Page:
Hindustani language has two standards,
Hindi and Urdu.
In the United States, the Society for the Promotion of Good Grammar
designated 4 March as
National Grammar Day in 2008.
Category:Grammars of specific languages
Government and binding
Higher order grammar
List of linguists
^ Traditionally, the mental information used to produce and process
linguistic utterances is referred to as "rules". However, other
frameworks employ different terminology, with theoretical
implications. Optimality theory, for example, talks in terms of
"constraints", while construction grammar, cognitive grammar, and
other "usage-based" theories make reference to patterns,
constructions, and "schemata"
^ O'Grady, William; Dobrovolsky, Michael; Katamba, Francis (1996).
Contemporary Linguistics: An Introduction. Harlow, Essex: Longman.
pp. 4–7; 464–539. ISBN 9780582246911.
^ Holmes, Janet (2001). An Introduction to
ed.). Harlow, Essex: Longman. pp. 73–94.
ISBN 978-0582328617. ; for more discussion of sets of
grammars as populations, see: Croft, William (2000). Explaining
Language Change: An Evolutionary Approach. Harlow, Essex: Longman.
pp. 13–20. ISBN 978-0582356771.
^ Rodney Huddleston and Geoffrey K. Pullum, 2002, The Cambridge
Grammar of the English Language. Cambridge (UK): Cambridge University
Press, p. 627f.
^ Lundin, Leigh (23 September 2007). "The Power of Prepositions". On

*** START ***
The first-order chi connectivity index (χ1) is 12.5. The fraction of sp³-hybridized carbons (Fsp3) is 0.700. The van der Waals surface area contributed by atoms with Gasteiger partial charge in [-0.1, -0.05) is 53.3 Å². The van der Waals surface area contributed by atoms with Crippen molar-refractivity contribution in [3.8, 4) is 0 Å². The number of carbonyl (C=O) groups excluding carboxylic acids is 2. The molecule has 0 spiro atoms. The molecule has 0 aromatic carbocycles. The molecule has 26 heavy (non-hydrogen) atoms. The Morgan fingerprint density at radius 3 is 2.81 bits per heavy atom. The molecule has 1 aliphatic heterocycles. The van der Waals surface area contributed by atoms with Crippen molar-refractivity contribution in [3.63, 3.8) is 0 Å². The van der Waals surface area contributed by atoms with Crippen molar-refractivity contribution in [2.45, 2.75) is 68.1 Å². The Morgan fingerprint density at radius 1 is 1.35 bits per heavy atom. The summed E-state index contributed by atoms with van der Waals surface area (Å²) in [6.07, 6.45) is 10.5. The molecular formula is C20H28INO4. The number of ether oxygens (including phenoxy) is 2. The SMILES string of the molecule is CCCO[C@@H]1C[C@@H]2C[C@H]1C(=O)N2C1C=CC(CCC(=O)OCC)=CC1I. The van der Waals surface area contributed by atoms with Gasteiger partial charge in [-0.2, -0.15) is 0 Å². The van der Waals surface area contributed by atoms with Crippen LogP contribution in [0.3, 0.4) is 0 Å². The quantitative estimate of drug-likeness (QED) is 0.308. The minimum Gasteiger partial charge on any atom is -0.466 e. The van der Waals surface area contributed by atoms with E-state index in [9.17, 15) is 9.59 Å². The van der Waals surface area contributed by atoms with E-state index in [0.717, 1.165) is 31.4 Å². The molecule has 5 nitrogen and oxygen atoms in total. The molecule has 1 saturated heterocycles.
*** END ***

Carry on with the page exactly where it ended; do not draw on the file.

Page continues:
Writing. Cairo: Criminal Brief.
^ Jeremy Butterfield, (2008). Damp Squid: The English Language Laid
Bare, Oxford University Press, Oxford. ISBN 978-0199574094. p.
^ Harper, Douglas. "Grammar". Online Etymological Dictionary.
Retrieved 8 April 2010
^ McGregor, William B. (2015). Linguistics: An Introduction.
Bloomsbury Academic. pp. 15–16. ISBN 978-0567583529.
^ The Editors of Encyclopaedia Britannica (2013). Ashtadhyayi, Work by
Panini. Encyclopædia Britannica. Retrieved 23 October 2017. ,
Sanskrit Aṣṭādhyāyī (“Eight
Sanskrit treatise on grammar written in the 6th to 5th
century BCE by the Indian grammarian Panini."
^ G. Khan, J. B. Noah, The Early Karaite Tradition of Hebrew
Grammatical Thought (2000)
^ Pinchas Wechter, Ibn Barūn's Arabic Works on Hebrew
^ Gussenhoven, Carlos; Jacobs, Haike (2005). Understanding Phonology
(second ed.). London: Hodder Arnold. ISBN 978-0340807354.
Grammar Day: Brought to you by
Grammar Girl and the
Society for the Promotion of Good Grammar".
American Academic Press, The (ed.). William Strunk, Jr., et al. The
Classics of Style: The Fundamentals of Language Style From Our
American Craftsmen. Cleveland: The American Academic Press, 2006.
Grammar in Philosophy. Oxford: Clarendon Press; New
York: Oxford University Press, 1979. ISBN 0198246129.
Look up grammar in Wiktionary, the free dictionary.
Sayce, Archibald Henry (1911). "Grammar". Encyclopædia
Britannica (11th ed.).
Grammar from the Oxford English Dictionary